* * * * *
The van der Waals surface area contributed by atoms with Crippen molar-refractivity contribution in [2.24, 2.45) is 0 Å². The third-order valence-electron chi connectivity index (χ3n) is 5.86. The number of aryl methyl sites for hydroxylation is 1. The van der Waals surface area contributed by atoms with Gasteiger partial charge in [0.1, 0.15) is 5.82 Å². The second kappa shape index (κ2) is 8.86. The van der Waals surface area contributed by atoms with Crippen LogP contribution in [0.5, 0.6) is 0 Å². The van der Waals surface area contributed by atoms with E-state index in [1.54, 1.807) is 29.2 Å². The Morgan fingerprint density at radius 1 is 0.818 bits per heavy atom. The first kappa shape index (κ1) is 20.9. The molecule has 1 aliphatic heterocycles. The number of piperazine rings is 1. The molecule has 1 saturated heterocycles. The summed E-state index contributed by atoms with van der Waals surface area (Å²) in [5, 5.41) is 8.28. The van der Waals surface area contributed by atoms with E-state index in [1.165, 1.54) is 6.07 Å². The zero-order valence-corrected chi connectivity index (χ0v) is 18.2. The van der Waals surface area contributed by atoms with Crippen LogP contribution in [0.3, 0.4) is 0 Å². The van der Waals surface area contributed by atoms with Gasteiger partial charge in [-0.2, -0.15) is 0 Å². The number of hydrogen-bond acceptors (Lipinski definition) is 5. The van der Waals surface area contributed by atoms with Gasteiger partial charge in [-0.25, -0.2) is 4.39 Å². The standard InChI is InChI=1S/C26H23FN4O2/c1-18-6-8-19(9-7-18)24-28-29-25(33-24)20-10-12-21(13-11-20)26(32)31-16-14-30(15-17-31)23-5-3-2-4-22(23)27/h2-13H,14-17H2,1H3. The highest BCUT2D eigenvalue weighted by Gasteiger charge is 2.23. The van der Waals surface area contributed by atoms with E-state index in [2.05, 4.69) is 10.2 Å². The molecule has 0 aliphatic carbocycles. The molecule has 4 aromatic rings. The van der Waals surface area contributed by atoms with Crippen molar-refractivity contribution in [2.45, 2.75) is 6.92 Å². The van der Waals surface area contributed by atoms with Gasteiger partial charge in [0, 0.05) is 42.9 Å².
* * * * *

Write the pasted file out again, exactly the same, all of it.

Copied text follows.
The van der Waals surface area contributed by atoms with Crippen molar-refractivity contribution in [2.24, 2.45) is 0 Å². The third-order valence-electron chi connectivity index (χ3n) is 5.86. The number of aryl methyl sites for hydroxylation is 1. The van der Waals surface area contributed by atoms with Gasteiger partial charge in [0.1, 0.15) is 5.82 Å². The second kappa shape index (κ2) is 8.86. The van der Waals surface area contributed by atoms with Crippen LogP contribution in [0.5, 0.6) is 0 Å². The van der Waals surface area contributed by atoms with E-state index in [1.54, 1.807) is 29.2 Å². The Morgan fingerprint density at radius 1 is 0.818 bits per heavy atom. The first kappa shape index (κ1) is 20.9. The molecule has 1 aliphatic heterocycles. The number of piperazine rings is 1. The molecule has 1 saturated heterocycles. The summed E-state index contributed by atoms with van der Waals surface area (Å²) in [5, 5.41) is 8.28. The van der Waals surface area contributed by atoms with E-state index in [1.165, 1.54) is 6.07 Å². The zero-order valence-corrected chi connectivity index (χ0v) is 18.2. The van der Waals surface area contributed by atoms with Crippen LogP contribution in [0.3, 0.4) is 0 Å². The van der Waals surface area contributed by atoms with Gasteiger partial charge in [-0.2, -0.15) is 0 Å². The number of hydrogen-bond acceptors (Lipinski definition) is 5. The van der Waals surface area contributed by atoms with Gasteiger partial charge in [-0.25, -0.2) is 4.39 Å². The standard InChI is InChI=1S/C26H23FN4O2/c1-18-6-8-19(9-7-18)24-28-29-25(33-24)20-10-12-21(13-11-20)26(32)31-16-14-30(15-17-31)23-5-3-2-4-22(23)27/h2-13H,14-17H2,1H3. The highest BCUT2D eigenvalue weighted by Gasteiger charge is 2.23. The van der Waals surface area contributed by atoms with E-state index in [2.05, 4.69) is 10.2 Å². The molecule has 0 aliphatic carbocycles. The molecule has 4 aromatic rings. The van der Waals surface area contributed by atoms with Crippen molar-refractivity contribution in [2.45, 2.75) is 6.92 Å². The van der Waals surface area contributed by atoms with Gasteiger partial charge in [0, 0.05) is 42.9 Å².